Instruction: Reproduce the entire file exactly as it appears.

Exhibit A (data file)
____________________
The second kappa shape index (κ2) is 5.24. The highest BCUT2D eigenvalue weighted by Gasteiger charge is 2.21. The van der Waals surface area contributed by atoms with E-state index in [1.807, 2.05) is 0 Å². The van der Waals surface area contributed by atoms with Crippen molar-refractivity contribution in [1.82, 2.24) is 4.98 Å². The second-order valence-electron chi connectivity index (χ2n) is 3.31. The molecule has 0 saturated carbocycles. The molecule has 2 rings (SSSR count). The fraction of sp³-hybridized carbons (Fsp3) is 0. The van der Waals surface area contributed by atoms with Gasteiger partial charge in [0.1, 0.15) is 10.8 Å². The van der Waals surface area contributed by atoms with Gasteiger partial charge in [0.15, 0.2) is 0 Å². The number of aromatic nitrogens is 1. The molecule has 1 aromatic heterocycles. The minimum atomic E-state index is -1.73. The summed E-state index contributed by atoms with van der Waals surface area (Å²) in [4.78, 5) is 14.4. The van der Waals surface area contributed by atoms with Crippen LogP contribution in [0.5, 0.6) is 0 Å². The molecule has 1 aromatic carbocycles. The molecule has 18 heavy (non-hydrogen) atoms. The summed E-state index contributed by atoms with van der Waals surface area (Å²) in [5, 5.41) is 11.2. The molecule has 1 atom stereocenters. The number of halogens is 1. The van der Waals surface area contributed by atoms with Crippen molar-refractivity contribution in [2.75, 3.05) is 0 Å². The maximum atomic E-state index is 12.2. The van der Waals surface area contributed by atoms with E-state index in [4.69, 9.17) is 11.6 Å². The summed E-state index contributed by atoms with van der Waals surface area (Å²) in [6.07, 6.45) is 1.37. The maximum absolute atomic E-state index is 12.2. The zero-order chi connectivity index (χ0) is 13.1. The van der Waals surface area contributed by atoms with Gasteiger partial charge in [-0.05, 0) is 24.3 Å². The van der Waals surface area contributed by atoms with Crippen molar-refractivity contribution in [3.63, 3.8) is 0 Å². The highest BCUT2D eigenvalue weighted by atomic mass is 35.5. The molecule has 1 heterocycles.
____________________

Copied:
The second kappa shape index (κ2) is 5.24. The highest BCUT2D eigenvalue weighted by Gasteiger charge is 2.21. The van der Waals surface area contributed by atoms with E-state index in [1.807, 2.05) is 0 Å². The van der Waals surface area contributed by atoms with Crippen molar-refractivity contribution in [1.82, 2.24) is 4.98 Å². The second-order valence-electron chi connectivity index (χ2n) is 3.31. The molecule has 0 saturated carbocycles. The molecule has 2 rings (SSSR count). The fraction of sp³-hybridized carbons (Fsp3) is 0. The van der Waals surface area contributed by atoms with Gasteiger partial charge in [0.1, 0.15) is 10.8 Å². The van der Waals surface area contributed by atoms with Gasteiger partial charge in [0.15, 0.2) is 0 Å². The number of aromatic nitrogens is 1. The molecule has 1 aromatic heterocycles. The minimum atomic E-state index is -1.73. The summed E-state index contributed by atoms with van der Waals surface area (Å²) in [4.78, 5) is 14.4. The van der Waals surface area contributed by atoms with Crippen LogP contribution in [0.5, 0.6) is 0 Å². The molecule has 1 aromatic carbocycles. The molecule has 18 heavy (non-hydrogen) atoms. The summed E-state index contributed by atoms with van der Waals surface area (Å²) in [5, 5.41) is 11.2. The molecule has 1 atom stereocenters. The number of halogens is 1. The van der Waals surface area contributed by atoms with Crippen molar-refractivity contribution in [2.75, 3.05) is 0 Å². The maximum atomic E-state index is 12.2. The van der Waals surface area contributed by atoms with E-state index in [4.69, 9.17) is 11.6 Å². The summed E-state index contributed by atoms with van der Waals surface area (Å²) in [6.07, 6.45) is 1.37. The maximum absolute atomic E-state index is 12.2. The zero-order chi connectivity index (χ0) is 13.1. The van der Waals surface area contributed by atoms with Gasteiger partial charge in [-0.05, 0) is 24.3 Å². The van der Waals surface area contributed by atoms with Crippen molar-refractivity contribution in [3.63, 3.8) is 0 Å². The highest BCUT2D eigenvalue weighted by atomic mass is 35.5. The molecule has 1 heterocycles.